I am also not clear about the issues that the insurance industry is set to face with Brexit, which the shadow Minister alluded to. It is incredibly concerned about dropping off the cliff edge because of the legislation that means that it can no longer communicate with customers who do not live in the UK if we do not have a deal that covers that with the EU. I am not clear whether this will do any good in countering those issues and concerns—particularly those relating to Brexit.

I am not clear about why this should be exempt from corporation tax. Like the hon. Member for Amber Valley, I have concerns about creating something new that is exempt from corporation tax. I would welcome the Minister’s views on how the Government will ensure that this statutory instrument is used only by the companies and organisations that should be using it.

The shadow Minister called for an assessment, to be published fairly quickly, of the impact of the regulations—an assessment not just of how many times the legislation is used, but of the tax-take that has been lost and the economic benefit that has arisen. Given the Government’s focus on job numbers, it is really important that that comes out more when we discuss new regulations and vehicles.

I think the Minister pretty much answered the question about the requirement to deduct income tax. I understood from what he said that the income tax will be paid by the people who receive it, whichever country they happen to be in. That is why the protected cell company does not need to deduct income tax.

My last question is about the consultation responses. The papers we have state that the 19 consultation responses were largely positive and in favour of the proposal. It would be useful if the Minister could tell us how many consultation responses were sought and/or received from organisations that are not set to benefit directly from the regulations. It would be useful to know how many people who do not have a beneficial interest in them responded to the consultation. If the respondents were all people who will benefit, of course they are going to write back and say, “It’s a wonderful thing.” It would be useful to have a bit more clarity about that. I am sorry I have given the Minister an absolute string of questions, but that is the technical nature of DL Committees.

I thank Committee members for their probing but very interesting questions about the rationale for this policy. The shadow Minister is right to say that we are proud of the insurance industry in the United Kingdom for its global reach and its potential. He mentioned the context of Brexit. These measures were initiated in the 2015 Budget, but Brexit reinforces the benefit of increasing the UK’s influence over this part of the market, which is already well established but is currently conducted offshore. Bringing it within the UK will give UK regulators—the Financial Conduct Authority and the Prudential Regulation Authority—more influence over it than they have under current arrangements. With Brexit, this is the kind of global business that the UK should be competing in. EU insurers already use these vehicles and deals outside the EU. We are discussing a business that is conducted outside the UK from which the UK has the potential to benefit, as opposed to a business that is currently conducted in Europe.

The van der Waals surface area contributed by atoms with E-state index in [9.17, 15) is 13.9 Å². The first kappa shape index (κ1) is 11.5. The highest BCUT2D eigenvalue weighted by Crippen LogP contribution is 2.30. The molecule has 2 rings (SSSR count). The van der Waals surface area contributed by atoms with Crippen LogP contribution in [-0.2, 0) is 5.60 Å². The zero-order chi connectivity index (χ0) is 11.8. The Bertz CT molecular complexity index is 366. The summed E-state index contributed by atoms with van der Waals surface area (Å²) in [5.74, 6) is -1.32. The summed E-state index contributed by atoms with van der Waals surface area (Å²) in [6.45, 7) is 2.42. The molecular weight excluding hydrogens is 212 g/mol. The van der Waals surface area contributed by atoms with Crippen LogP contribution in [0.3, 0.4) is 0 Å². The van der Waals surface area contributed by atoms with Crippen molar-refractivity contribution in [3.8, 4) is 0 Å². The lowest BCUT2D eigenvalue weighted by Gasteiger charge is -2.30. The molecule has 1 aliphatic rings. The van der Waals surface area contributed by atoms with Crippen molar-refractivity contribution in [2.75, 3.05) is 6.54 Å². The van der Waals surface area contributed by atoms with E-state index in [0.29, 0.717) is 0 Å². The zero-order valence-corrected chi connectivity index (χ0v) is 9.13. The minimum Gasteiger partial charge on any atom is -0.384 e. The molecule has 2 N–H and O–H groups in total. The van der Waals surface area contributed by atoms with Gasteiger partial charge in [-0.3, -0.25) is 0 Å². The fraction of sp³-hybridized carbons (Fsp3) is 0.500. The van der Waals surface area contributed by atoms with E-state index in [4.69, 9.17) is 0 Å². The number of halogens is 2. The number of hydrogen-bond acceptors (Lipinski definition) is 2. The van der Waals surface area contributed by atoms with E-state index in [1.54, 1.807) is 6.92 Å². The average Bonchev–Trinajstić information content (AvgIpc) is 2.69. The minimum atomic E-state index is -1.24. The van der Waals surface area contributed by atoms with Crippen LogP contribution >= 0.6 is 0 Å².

The shadow Minister raised safeguards. It is important to flag that, unlike conventional reinsurers, these vehicles do not pool risk; every deal must be fully collateralised. A transformer vehicle must raise and hold collateral that is at least sufficient to meet its insurance obligations, so an inherent safeguard is built into the design of these products. A further safeguard—it is important to reiterate this—is that the products can be accessed only by sophisticated or institutional investors, so there is no risk of retail investors failing to understand the products on the market.

Several Members raised the issue of tax. It is important to reiterate that the principle behind this tax treatment is similar to the way Lloyd’s members are currently taxed on their syndicate participation, albeit the mechanics of how it is achieved are different because of the different legal characteristics of the entities involved. Investors in Lloyd’s are treated as if they had participated in profit-generating insurance activities directly, rather than through an intermediary—a syndicate. Also, a vehicle cannot qualify for this tax treatment without authorisation from the UK regulatory framework—the Prudential Regulation Authority and the Financial Conduct Authority. That is a further safeguard.

The hon. Member for Aberdeen North, who speaks for the Scottish National party, asked, legitimately, whether any tax would be lost as a result of these measures. I reassure the Committee that the UK will not lose any revenue from this tax treatment, as none of the deals concerned are currently domiciled in the UK. There is already a similar treatment for transformer vehicles in UK legislation—the Taxation of Insurance Securitisation Companies Regulations 2007—but that legislation has been too complicated for the industry to use, so the draft regulations simplify the treatment of those vehicles.

It is also worth pointing out that international competitors already offer a similar tax treatment. Without a competitive and appropriate approach to this tax, the UK would lose out on business that is important to the future of our global reinsurance industry and to our position as a world leader in specialist reinsurance business. That was the shadow Minister’s opening point. As I said, UK investors will be taxed in the same way as they would be if they received interest or dividends from any other company. There is not an issue of lost taxation, because this tax will be applied to entities that are not currently domiciled in the UK.

I hope that I have addressed Members’ questions. I commend the draft regulations to the Committee.

Question put and agreed to.



That the Committee has considered the draft Risk Transformation (Tax) Regulations 2017.—(Stephen Barclay.)

Committee rose.